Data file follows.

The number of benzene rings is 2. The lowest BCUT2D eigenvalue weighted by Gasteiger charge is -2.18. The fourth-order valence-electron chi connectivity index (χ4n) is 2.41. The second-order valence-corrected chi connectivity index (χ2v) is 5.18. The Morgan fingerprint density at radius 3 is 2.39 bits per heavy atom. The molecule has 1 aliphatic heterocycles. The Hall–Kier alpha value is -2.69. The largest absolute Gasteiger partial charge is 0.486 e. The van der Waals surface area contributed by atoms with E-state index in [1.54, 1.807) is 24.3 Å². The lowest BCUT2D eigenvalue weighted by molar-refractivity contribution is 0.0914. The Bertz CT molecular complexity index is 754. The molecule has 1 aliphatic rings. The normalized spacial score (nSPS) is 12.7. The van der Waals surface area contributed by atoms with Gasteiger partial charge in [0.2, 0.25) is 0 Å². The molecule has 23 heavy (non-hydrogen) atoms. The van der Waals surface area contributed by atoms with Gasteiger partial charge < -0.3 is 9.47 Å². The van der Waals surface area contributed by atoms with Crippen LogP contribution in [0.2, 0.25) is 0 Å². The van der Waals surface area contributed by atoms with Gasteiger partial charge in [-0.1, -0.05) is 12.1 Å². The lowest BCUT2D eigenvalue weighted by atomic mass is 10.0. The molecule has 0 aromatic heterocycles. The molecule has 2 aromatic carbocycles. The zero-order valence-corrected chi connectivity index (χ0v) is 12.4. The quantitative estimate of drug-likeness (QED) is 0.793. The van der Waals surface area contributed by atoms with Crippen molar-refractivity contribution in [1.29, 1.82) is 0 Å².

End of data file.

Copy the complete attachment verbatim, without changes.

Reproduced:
The number of benzene rings is 2. The lowest BCUT2D eigenvalue weighted by Gasteiger charge is -2.18. The fourth-order valence-electron chi connectivity index (χ4n) is 2.41. The second-order valence-corrected chi connectivity index (χ2v) is 5.18. The Morgan fingerprint density at radius 3 is 2.39 bits per heavy atom. The molecule has 1 aliphatic heterocycles. The Hall–Kier alpha value is -2.69. The largest absolute Gasteiger partial charge is 0.486 e. The van der Waals surface area contributed by atoms with E-state index in [1.54, 1.807) is 24.3 Å². The lowest BCUT2D eigenvalue weighted by molar-refractivity contribution is 0.0914. The Bertz CT molecular complexity index is 754. The molecule has 1 aliphatic rings. The normalized spacial score (nSPS) is 12.7. The van der Waals surface area contributed by atoms with Gasteiger partial charge in [0.2, 0.25) is 0 Å². The molecule has 23 heavy (non-hydrogen) atoms. The van der Waals surface area contributed by atoms with Gasteiger partial charge < -0.3 is 9.47 Å². The van der Waals surface area contributed by atoms with Crippen LogP contribution in [0.2, 0.25) is 0 Å². The van der Waals surface area contributed by atoms with Gasteiger partial charge in [-0.1, -0.05) is 12.1 Å². The lowest BCUT2D eigenvalue weighted by atomic mass is 10.0. The molecule has 0 aromatic heterocycles. The molecule has 2 aromatic carbocycles. The zero-order valence-corrected chi connectivity index (χ0v) is 12.4. The quantitative estimate of drug-likeness (QED) is 0.793. The van der Waals surface area contributed by atoms with Crippen molar-refractivity contribution in [1.29, 1.82) is 0 Å².